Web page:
Australian researchers have found a new way to create a safe, natural mosquito repellant from native essential oils, using the processing power of the Sun. Early trials show that it's at least as effective as the controversial insecticide DEET, which is currently the most widely used chemical insect repellant.
The product offers a much-needed alternative to reliably protect against mosquitoes, and the diseases they spread, and could have a huge impact in rural and developing regions. "Our ultimate goal is to manufacture a fragrant insect-repellent with pharmaceutical activity using only environmentally friendly ('green') conditions," lead researcher Michael Oelgemoller told ScienceAlert over email.
The unique part about the repellant is the methodology that's used to make it, which relies entirely on sunlight. Created by scientists at James Cook University in northern Queensland, the process uses solar technology to transform local essential oils into commodity materials, which can then be used in insect repellants or other pharmaceutical and fragrance products.
The best part is that the method is incredibly simple and cheap, and can be performed almost anywhere. "The chemical transformation solely uses water, a household acid (available at any supermarket) and solar heat," says Oelgemoller. "Isolation is possible by steam distillation, a technology used excessively in the essential oil industry."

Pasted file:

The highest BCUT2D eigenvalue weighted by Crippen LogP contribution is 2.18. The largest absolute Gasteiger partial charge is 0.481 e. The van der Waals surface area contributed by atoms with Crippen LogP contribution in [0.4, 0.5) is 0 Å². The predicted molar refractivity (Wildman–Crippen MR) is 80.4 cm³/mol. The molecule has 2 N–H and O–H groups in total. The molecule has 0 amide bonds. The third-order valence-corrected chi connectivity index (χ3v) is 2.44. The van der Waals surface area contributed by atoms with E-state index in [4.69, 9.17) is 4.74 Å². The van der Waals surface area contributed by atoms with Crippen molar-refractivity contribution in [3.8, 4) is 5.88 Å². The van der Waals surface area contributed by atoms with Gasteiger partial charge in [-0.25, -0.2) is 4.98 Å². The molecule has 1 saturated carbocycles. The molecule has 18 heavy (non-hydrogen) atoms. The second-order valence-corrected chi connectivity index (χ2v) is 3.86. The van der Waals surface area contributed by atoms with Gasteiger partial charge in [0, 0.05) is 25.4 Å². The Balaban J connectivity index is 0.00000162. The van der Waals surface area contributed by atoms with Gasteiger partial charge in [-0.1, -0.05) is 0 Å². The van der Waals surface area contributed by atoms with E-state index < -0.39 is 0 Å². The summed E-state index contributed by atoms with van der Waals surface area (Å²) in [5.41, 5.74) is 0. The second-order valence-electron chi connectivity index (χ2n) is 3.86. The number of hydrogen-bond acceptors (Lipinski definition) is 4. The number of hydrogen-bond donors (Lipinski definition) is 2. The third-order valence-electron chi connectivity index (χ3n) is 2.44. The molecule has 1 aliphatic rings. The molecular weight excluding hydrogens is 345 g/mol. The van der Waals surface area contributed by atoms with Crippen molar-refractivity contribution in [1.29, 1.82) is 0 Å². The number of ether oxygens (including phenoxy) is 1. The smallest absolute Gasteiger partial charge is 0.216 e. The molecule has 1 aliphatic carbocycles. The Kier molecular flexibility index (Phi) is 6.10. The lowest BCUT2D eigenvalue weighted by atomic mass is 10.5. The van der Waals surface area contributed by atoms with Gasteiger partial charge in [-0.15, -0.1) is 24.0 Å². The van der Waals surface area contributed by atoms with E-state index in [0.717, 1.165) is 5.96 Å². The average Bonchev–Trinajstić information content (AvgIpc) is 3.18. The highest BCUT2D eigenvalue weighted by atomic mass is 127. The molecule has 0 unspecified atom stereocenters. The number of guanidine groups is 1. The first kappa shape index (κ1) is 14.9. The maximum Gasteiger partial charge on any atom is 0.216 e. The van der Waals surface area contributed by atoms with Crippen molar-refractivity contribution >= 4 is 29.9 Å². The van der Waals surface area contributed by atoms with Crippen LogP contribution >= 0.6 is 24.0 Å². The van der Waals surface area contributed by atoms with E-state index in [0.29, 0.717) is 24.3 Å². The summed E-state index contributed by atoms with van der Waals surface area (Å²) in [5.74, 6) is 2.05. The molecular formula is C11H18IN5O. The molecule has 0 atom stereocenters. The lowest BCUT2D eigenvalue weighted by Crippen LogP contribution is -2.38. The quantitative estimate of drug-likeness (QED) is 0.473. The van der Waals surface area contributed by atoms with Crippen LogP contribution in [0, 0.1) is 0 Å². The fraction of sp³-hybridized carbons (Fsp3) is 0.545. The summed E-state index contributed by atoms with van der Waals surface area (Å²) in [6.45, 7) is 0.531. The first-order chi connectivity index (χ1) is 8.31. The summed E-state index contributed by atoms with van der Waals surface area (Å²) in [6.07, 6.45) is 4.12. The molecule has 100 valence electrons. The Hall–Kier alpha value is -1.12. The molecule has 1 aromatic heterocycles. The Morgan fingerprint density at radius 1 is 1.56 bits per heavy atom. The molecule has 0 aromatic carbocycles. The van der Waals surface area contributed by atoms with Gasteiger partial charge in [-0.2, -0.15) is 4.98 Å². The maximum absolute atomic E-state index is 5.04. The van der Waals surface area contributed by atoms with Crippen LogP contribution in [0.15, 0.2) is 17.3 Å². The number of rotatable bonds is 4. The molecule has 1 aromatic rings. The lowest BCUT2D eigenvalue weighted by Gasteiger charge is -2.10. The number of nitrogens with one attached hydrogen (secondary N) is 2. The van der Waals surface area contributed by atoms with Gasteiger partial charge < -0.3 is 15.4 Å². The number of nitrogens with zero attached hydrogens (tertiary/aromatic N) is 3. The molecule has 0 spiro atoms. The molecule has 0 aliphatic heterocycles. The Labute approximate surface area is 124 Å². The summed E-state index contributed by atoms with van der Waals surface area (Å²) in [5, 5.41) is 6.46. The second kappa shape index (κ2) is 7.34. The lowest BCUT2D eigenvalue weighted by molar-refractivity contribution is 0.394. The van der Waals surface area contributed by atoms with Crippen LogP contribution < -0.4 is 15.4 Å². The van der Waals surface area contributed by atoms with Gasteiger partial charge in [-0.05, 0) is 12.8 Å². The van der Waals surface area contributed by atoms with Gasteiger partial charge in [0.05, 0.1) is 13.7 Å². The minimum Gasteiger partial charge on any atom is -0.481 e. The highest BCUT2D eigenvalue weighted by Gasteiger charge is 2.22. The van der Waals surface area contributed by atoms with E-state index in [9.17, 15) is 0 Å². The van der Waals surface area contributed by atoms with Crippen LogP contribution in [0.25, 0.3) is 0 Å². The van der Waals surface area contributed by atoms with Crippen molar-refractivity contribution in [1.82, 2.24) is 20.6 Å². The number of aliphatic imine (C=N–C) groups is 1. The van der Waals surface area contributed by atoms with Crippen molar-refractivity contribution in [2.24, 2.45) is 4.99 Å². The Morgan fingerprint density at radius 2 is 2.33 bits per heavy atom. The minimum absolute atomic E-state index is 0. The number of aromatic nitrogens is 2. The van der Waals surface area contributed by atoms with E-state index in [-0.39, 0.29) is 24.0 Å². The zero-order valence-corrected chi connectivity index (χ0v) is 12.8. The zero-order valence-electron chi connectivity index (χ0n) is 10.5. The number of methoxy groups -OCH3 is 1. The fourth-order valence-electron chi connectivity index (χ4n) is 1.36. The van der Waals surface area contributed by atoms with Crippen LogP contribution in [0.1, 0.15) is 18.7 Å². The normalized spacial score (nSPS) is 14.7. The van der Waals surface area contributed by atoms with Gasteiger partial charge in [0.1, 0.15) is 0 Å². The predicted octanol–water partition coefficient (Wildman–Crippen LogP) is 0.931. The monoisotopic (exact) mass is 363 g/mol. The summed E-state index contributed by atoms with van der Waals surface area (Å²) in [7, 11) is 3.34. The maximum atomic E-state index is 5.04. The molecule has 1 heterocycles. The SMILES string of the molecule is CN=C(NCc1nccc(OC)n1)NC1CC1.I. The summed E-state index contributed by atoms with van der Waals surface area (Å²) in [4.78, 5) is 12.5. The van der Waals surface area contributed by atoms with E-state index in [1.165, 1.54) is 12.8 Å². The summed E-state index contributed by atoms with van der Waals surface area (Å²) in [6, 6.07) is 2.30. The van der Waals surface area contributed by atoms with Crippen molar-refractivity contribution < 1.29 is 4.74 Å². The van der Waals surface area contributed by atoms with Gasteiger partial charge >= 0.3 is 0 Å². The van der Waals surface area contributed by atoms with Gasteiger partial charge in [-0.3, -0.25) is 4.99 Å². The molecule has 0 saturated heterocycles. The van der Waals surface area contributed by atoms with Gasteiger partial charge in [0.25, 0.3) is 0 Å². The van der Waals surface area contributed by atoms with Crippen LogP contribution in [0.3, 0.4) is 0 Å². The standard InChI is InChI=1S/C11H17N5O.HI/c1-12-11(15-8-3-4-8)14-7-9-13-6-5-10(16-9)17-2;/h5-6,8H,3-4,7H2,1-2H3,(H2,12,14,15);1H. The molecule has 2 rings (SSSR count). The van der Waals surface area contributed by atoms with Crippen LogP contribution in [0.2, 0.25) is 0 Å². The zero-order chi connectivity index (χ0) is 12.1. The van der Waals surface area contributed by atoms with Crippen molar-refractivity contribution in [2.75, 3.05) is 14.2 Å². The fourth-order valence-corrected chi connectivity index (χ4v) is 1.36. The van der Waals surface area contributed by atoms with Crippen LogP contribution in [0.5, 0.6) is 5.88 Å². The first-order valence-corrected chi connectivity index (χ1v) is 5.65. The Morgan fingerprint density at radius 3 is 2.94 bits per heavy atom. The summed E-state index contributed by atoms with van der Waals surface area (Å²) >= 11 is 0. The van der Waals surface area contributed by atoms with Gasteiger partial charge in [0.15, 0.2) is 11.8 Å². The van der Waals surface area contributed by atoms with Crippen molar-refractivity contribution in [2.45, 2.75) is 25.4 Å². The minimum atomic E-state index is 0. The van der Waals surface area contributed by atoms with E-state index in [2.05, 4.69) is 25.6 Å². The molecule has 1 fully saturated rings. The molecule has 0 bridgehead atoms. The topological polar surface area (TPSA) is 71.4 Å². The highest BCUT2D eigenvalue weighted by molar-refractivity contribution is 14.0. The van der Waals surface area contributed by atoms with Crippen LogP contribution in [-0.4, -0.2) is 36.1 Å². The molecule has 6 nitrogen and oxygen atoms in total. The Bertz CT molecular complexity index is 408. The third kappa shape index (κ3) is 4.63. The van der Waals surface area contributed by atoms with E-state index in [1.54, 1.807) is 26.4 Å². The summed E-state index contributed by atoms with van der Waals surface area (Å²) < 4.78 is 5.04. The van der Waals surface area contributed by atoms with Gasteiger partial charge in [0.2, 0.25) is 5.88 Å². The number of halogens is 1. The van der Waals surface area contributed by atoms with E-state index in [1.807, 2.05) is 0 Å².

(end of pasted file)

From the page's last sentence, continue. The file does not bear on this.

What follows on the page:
The new repellant is processed from the oil of an Australian tree, and trials so far have shown that it's as effective at warding off mosquitoes and sandflies as DEET.
"DEET has become highly controversial, is an irritant, has unpleasant odours, and has been linked to health concerns including brain damage in children," Oelgemoller explains. "DEET is also produced from non-sustainable sources such as petrochemicals using harmful chemicals."
While natural repellants such as tea tree oil are a popular alternative, they're not as effective and require constant reapplication. Oelgemoller hopes that their alternative offers the best of both worlds, by throwing mosquitoes off the scent naturally. "It is believed that the repellent masks the 'attracting' odours that humans emit so that mosquitos are unable to locate their target," Oelgemoller explains.
The team is now looking for investors to help commercialise their product. The ultimate goal is to find a way to cheaply upscale the manufacturing of the repellant so that it can help protect the millions of people in the world who are vulnerable to mosquito-borne diseases.
"Our technology will allow easy integration of a novel and high-value product - a powerful insect repellent - using existing equipment within the essential oil industry," says Oelgemoller. "It can also be used in undeveloped countries in the tropical region, for example Papua New Guinea, where insect-borne diseases are endemic."
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